These changes can be regarded as a social revolution, more than a merely tehcnological one. File-sharing, free and open-source software, Creative Commons licenses for content are already viewed emergency of only as necessary but as essentials for the creation of current and future learning networks.Search a prestigious institution like the with, has launched big efforts in this direction, providing online resources through the “open courseware project” (by the way, using Creative Commons licensing). It is a Web-based publication of the educational materials from virtually all of the MIT faculty’s courses enabling the open sharing of the faculty’s teaching material with educators, enrolled students, and last but not least self-learners around the world. E-learning offers significant benefits and some unique attributes compared with traditional course delivery, such as: time and location shifting, flexible sequencing, widen access and increasing diversity, access to extensive resources and improved communications and acceleration of feedback. On the other hand, removing completely the social element linked to knowedlege acquisition, regarded as fundamental, seems to be the biggest danger if eLearning is to be considered individually. The human touch, as the social creatures that we are, should always remain a basic factor, as part of the learning experience. McKinley Elementary School describes an additional similar source.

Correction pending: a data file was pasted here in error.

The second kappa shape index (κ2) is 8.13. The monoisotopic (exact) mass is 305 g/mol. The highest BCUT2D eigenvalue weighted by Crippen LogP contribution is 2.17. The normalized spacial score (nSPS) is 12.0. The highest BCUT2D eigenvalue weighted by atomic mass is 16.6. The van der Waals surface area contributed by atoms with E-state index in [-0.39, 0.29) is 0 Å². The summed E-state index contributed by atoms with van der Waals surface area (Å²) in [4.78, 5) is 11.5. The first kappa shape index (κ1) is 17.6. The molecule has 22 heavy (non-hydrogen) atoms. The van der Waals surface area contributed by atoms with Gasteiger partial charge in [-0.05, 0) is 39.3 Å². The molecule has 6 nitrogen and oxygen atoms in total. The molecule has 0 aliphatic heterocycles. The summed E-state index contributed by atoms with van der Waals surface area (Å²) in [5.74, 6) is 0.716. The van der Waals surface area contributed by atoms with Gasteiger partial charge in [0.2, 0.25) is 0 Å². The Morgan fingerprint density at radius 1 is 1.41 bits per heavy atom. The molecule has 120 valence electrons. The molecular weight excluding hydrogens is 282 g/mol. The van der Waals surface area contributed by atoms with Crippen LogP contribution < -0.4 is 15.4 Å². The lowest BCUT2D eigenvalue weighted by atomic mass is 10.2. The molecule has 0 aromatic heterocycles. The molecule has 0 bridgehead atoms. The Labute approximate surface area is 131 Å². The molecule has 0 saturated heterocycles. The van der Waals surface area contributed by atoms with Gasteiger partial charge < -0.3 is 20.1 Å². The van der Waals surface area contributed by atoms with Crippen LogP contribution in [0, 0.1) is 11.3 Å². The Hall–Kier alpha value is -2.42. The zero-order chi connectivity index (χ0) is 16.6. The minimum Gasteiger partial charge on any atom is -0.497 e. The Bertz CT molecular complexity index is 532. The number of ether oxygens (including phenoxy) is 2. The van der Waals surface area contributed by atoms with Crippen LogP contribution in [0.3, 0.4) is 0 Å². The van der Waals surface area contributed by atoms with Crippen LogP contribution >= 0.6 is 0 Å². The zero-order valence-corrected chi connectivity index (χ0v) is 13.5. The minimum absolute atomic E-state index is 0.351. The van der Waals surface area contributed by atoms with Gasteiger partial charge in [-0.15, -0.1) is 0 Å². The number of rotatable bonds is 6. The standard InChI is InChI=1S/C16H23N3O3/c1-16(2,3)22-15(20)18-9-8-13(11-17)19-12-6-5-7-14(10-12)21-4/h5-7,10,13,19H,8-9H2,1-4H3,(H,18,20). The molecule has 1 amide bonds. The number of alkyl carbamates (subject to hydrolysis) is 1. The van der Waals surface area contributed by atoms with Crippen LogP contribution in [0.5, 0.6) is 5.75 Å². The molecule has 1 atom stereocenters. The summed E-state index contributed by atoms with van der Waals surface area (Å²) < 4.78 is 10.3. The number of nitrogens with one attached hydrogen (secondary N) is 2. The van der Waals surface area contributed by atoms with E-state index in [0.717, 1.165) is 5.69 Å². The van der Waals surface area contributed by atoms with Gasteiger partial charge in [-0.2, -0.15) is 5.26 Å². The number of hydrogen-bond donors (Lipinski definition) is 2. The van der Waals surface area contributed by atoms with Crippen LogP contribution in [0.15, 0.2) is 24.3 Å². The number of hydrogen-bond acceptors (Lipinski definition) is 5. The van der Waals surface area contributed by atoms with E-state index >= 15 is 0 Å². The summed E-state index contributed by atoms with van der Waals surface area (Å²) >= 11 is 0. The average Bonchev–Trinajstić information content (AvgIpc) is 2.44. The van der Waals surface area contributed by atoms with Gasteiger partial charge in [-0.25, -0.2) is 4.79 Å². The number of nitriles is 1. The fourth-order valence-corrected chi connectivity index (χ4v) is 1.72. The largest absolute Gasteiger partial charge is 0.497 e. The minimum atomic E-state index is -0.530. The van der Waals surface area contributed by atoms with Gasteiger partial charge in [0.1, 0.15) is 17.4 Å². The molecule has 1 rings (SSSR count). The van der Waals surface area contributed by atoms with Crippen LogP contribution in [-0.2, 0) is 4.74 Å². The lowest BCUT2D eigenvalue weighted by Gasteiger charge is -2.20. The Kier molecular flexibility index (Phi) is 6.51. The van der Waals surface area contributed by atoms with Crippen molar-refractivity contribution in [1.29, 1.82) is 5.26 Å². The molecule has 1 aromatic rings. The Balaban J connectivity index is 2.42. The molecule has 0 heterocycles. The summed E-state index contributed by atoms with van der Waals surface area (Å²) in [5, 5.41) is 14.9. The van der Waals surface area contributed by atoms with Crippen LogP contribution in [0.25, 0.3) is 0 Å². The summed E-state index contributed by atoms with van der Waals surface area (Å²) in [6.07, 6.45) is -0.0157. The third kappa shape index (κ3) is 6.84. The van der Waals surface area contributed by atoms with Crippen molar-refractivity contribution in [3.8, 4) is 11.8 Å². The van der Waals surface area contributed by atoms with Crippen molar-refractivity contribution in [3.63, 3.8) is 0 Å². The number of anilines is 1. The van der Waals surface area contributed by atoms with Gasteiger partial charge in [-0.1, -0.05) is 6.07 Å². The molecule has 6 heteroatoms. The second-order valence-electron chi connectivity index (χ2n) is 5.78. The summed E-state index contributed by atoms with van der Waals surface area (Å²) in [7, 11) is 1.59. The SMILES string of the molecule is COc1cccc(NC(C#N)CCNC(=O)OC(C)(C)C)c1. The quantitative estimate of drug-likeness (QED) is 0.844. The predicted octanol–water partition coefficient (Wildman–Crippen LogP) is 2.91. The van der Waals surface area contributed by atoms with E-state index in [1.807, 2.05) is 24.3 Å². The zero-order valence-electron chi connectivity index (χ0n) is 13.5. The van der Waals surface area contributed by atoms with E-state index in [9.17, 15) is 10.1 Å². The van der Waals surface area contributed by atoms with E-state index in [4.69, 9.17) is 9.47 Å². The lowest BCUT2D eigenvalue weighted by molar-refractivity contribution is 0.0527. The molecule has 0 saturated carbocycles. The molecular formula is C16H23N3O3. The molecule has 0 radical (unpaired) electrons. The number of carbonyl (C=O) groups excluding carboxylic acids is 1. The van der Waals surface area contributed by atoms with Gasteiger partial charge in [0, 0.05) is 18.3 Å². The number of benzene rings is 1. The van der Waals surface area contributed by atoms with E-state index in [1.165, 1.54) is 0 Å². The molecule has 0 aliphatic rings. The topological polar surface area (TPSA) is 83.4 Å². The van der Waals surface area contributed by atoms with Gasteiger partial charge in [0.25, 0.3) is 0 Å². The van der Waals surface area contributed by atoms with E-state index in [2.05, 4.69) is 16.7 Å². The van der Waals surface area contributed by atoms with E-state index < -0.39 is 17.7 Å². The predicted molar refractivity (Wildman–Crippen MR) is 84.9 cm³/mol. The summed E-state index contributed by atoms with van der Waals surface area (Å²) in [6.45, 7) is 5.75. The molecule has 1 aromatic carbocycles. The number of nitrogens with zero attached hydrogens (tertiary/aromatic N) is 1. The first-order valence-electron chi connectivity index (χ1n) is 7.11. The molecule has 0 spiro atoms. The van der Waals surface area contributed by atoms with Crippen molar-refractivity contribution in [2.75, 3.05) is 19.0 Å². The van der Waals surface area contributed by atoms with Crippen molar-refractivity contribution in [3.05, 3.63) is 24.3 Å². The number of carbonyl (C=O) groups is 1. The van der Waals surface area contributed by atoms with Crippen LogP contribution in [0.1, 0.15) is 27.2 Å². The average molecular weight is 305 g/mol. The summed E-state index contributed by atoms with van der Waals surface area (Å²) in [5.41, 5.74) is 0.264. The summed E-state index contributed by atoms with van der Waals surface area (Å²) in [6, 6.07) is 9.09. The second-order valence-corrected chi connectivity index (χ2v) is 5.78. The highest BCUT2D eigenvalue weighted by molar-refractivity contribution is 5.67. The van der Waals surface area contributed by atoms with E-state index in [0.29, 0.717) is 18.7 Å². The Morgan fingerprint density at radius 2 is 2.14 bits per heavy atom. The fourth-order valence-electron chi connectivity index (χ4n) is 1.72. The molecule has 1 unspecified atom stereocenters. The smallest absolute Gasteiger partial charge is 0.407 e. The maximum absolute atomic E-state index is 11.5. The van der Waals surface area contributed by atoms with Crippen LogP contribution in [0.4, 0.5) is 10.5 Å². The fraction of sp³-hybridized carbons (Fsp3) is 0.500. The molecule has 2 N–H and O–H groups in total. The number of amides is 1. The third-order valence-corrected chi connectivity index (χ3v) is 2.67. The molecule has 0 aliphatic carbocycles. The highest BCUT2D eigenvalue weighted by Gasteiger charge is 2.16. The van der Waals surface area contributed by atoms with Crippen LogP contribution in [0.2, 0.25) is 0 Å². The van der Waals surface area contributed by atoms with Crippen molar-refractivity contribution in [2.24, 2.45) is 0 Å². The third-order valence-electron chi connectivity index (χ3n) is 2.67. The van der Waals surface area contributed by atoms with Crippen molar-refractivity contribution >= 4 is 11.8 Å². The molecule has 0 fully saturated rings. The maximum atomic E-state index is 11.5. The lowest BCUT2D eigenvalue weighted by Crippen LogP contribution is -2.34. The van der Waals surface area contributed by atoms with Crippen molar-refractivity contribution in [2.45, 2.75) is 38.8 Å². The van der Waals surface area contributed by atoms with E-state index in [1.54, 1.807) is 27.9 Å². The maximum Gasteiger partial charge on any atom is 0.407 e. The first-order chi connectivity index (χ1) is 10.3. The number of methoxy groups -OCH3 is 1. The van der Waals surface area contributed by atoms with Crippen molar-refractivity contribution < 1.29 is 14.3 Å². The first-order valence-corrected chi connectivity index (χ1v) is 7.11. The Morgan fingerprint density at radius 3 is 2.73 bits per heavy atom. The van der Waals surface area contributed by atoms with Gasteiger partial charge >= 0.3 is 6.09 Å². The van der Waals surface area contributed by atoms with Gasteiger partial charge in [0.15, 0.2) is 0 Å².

The key word here seems to be “blending”. The power is in the mix, getting the best of both worlds, to achieve a required balance between the needs of students to socially interact with other students and teachers, not only through the new web 2.0 technologies but in the old real world. Considering second language learning, many “blending” models have been suggested. A good approach is the one proposed by Daniela Munca. She considered the specific problem of how to design taskbased instruction for teaching grammar using wikis. Ron Daniels Johns Hopkins: the source for more info. She followed Chapelle approach, implying that task-based language teaching should be devoted to opportunities for subconscious acquisition rather than conscious learning. In this manner, she combines both syntactic and semantic methods to produce linguistic output out of closely related tasks to the learner BBs actual communicative needs.